Jeff Green | Jul 17, 2019
Kathy and Noel Bateman were surprised when they received notification from Central Frontenac Township that the property next to their house, the former location of a grocery store at the spot where Road 38 meets the Wagarville Road, was included in the township’s current tax sale.
That the land was being sold to recover back taxes wasn’t the real surprise, but a missing piece of information was. The grocery store had taken over a building that originally housed a car dealership and garage, and it is a contaminated site.
“Anybody who buys that property needs to know what is there, and what potential liability they are taking on,” said Kathy Bateman, in a phone interview with the Frontenac News last week. She went on to detail the amount of remediation that has been required on her house in order to eliminate the seepage of fumes into the living area due to migrating contamination from next door.
She said that early last week her husband Noel had phoned Michael McGovern, Treasurer for Central Frontenac, to find out why there was no warning issued about the property.
“He said that although the township had documentation about the removal of gas tanks from the property, there was nothing in their records about further environmental hazards.”
The Batemans have been in constant touch with the Ministry of the Environment, over many years, about the situation property and they contacted the ministry to let them know the property was up for sale for back taxes.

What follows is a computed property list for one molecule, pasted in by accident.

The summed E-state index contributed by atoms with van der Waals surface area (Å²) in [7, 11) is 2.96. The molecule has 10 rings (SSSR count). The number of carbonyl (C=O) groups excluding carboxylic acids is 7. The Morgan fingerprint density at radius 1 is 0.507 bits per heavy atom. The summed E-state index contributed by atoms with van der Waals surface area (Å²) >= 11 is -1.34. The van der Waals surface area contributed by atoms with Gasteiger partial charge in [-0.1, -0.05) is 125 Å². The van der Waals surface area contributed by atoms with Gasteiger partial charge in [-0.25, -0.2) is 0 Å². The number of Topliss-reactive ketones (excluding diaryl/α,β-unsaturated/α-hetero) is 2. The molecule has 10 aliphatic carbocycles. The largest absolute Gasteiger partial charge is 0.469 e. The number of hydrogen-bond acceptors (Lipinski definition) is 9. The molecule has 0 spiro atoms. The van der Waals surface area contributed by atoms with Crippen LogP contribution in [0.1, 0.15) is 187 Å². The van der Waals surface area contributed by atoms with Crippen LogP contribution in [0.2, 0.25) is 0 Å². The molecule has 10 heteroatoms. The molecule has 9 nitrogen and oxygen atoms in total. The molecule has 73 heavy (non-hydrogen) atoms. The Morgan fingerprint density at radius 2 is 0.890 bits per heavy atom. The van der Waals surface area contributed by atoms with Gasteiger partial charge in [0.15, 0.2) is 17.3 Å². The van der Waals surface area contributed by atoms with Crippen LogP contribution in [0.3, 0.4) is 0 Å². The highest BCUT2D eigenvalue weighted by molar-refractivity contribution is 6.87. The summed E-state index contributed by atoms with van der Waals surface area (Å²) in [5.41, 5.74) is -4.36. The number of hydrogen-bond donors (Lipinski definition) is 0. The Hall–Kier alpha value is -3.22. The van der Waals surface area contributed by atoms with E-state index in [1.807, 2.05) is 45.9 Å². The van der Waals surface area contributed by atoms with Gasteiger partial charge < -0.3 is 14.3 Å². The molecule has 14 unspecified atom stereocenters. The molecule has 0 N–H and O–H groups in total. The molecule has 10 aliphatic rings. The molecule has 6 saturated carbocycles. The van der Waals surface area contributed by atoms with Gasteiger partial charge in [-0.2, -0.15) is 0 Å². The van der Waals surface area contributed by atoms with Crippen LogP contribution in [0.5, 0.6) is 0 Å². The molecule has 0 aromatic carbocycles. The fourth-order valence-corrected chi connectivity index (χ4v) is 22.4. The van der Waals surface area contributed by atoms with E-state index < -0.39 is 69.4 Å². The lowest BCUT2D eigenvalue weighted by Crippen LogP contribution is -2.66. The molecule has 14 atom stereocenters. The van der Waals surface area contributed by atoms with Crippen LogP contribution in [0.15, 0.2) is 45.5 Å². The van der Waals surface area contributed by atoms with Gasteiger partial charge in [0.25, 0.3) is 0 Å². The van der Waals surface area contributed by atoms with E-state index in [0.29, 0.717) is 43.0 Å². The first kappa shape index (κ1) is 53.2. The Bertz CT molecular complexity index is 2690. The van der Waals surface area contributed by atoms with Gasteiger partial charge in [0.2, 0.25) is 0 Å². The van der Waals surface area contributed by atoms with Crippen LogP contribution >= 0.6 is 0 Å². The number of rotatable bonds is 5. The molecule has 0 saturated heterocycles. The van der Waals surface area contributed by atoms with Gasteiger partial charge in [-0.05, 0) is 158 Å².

When contacted on Friday (July 12) McGovern said he had received an email from the Ministry of the Environment’s Kingston office a day earlier, informing him about the contamination.
“As I told Mr. Bateman, we had nothing in writing about the property except that the tanks had been removed,” McGovern said, “but now that I have the information from the ministry, I am sending the information to everyone who picked up the tax sale package about this property. It is still part of the tax sale, but potential buyers will be informed about the contamination.
If the property does not sell as part of the tax sale, Central Frontenac Council can choose to make it available for sale through a secondary process, with no minimum bid. It is now listed with a minimum price of $18,625.53, the amount owing in back taxes. If it still doesn’t sell, as is likely, Council will have the option of taking ownership of the property or leaving it in the hands of the current owner, which is GMD Frontenac Corporation, foregoing the missing tax revenue but saving the township from the liability that comes with owning a contaminated piece of property.
“In the email that I received, the ministry said that the land is on their list for clean-up, which they expect to complete in two to three years,” McGovern said.
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